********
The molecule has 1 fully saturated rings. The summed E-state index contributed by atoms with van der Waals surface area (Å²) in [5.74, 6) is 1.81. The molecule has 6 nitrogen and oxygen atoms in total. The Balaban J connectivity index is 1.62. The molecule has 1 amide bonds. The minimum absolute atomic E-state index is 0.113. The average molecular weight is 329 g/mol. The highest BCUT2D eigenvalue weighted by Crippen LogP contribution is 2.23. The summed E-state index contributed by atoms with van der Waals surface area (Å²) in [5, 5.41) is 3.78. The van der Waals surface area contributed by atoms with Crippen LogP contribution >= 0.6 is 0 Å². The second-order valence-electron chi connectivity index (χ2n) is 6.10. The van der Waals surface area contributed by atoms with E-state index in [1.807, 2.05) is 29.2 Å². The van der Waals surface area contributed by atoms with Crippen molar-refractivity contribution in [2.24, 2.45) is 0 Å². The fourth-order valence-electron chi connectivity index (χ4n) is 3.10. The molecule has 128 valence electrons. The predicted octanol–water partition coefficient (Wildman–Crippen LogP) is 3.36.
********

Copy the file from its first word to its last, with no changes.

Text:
The molecule has 1 fully saturated rings. The summed E-state index contributed by atoms with van der Waals surface area (Å²) in [5.74, 6) is 1.81. The molecule has 6 nitrogen and oxygen atoms in total. The Balaban J connectivity index is 1.62. The molecule has 1 amide bonds. The minimum absolute atomic E-state index is 0.113. The average molecular weight is 329 g/mol. The highest BCUT2D eigenvalue weighted by Crippen LogP contribution is 2.23. The summed E-state index contributed by atoms with van der Waals surface area (Å²) in [5, 5.41) is 3.78. The van der Waals surface area contributed by atoms with Crippen LogP contribution >= 0.6 is 0 Å². The second-order valence-electron chi connectivity index (χ2n) is 6.10. The van der Waals surface area contributed by atoms with E-state index in [1.807, 2.05) is 29.2 Å². The van der Waals surface area contributed by atoms with Crippen molar-refractivity contribution in [2.24, 2.45) is 0 Å². The fourth-order valence-electron chi connectivity index (χ4n) is 3.10. The molecule has 128 valence electrons. The predicted octanol–water partition coefficient (Wildman–Crippen LogP) is 3.36.